[Review] ‘Slashdance’ Provides Twists, Answers and Bloodshed in Best “AHS: 1984” Episode Yet

Not everything is at it seems as the counselors of Camp Redwood continue to fight for their lives and figure out where the truth lies.

“Sometimes sacrifices need to be made in the name of science.”

The latest installment of American Horror Story: 1984 is titled “Slashdance.” Is there a dance? Nope. Is there a Flashdance parody? Nuh uh. Is there at least some synchronized slashing to ‘80s hits? Not so much. So what is there in AHS: 1984’s “Slashdance?” Running in terror and flashbacks. Lots and lots of running in terror and flashbacks.

To be fair, this is easily the best episode of American Horror Story: 1984 in what’s already been a cautiously optimistic season. Things begin with the lovable camp counselors still in the middle of peril as both Richard Ramirez and Mr. Jingles bear down on them. One of the smarter things about this structure is how the counselors have been split into two groups, with one serial killer after both of them (Mr. Jingles is much more effective, by the way). During this opening onslaught we almost get our first major casualty in the form of Ray, but he’s saved after a few vicious flesh wounds. Just to be clear here, why exactly is Richard Ramirez going all knife-happy on the counselors? Didn’t Margaret Booth just hire him to protect her campus and ward off Mr. Jingles?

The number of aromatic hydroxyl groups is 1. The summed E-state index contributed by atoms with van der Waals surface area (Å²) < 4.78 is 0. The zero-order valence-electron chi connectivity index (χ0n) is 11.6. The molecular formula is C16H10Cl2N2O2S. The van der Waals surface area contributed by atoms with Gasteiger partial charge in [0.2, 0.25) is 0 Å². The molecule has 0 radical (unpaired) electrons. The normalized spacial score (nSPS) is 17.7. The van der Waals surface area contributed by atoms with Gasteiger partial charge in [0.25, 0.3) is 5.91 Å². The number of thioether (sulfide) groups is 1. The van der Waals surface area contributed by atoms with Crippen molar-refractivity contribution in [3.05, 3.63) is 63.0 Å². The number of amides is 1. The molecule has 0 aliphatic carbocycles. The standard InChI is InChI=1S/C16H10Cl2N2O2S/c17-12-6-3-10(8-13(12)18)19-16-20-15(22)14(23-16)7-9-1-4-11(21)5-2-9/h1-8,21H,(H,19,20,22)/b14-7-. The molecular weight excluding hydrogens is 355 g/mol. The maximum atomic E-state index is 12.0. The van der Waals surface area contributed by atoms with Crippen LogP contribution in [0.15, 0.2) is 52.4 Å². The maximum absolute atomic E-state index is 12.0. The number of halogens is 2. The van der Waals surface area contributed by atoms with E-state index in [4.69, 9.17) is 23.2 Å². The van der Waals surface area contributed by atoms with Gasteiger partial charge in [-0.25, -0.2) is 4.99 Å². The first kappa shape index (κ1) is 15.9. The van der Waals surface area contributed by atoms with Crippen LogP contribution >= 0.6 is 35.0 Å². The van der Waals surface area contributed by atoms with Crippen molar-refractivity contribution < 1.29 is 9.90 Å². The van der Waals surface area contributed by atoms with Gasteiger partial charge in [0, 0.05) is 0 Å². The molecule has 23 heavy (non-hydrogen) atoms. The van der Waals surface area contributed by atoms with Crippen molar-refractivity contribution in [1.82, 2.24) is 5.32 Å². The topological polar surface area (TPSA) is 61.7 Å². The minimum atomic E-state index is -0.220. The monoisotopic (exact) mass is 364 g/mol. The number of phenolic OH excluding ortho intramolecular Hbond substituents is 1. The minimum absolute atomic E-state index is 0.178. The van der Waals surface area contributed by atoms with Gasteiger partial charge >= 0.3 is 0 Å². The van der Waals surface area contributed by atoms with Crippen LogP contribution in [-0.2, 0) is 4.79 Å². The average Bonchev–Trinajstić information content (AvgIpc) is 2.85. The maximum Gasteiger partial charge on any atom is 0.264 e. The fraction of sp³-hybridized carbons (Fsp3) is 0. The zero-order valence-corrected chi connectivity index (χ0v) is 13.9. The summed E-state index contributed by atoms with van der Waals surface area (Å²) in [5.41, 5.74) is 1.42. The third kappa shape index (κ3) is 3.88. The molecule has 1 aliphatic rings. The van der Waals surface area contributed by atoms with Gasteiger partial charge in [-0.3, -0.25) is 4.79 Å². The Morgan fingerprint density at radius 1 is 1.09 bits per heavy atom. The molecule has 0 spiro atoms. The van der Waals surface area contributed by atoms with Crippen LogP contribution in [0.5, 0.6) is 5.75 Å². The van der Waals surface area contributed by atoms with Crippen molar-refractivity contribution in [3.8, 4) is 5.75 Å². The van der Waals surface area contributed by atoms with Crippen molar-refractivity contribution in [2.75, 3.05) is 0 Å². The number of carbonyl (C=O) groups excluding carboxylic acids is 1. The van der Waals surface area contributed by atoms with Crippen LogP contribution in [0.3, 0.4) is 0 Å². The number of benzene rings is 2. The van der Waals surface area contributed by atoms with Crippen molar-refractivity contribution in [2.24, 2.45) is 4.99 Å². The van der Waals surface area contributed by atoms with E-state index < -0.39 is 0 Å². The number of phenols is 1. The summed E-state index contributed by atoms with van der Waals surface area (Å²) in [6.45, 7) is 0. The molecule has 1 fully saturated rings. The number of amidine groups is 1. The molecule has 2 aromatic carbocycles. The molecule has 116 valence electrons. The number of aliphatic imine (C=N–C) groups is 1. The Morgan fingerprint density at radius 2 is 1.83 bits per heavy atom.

It’s comforting that the whole team is still together through this episode, but after Ray so negligently suggests that everyone go at it alone versus sticking together, he kind of has it coming. That being said, it’s fun to still see this season of the show so unabashedly embrace the tropes of the genre and then break the rules to defy expectations. To this end, there’s a fitting set of reflexive murders early on where the form directly addresses itself. The real Mr. Jingles takes out some townies who are decked out in Mr. Jingles costumes. It’s not anything that hasn’t already been done in Scream, but it still feels appropriate in this meta pastiche season.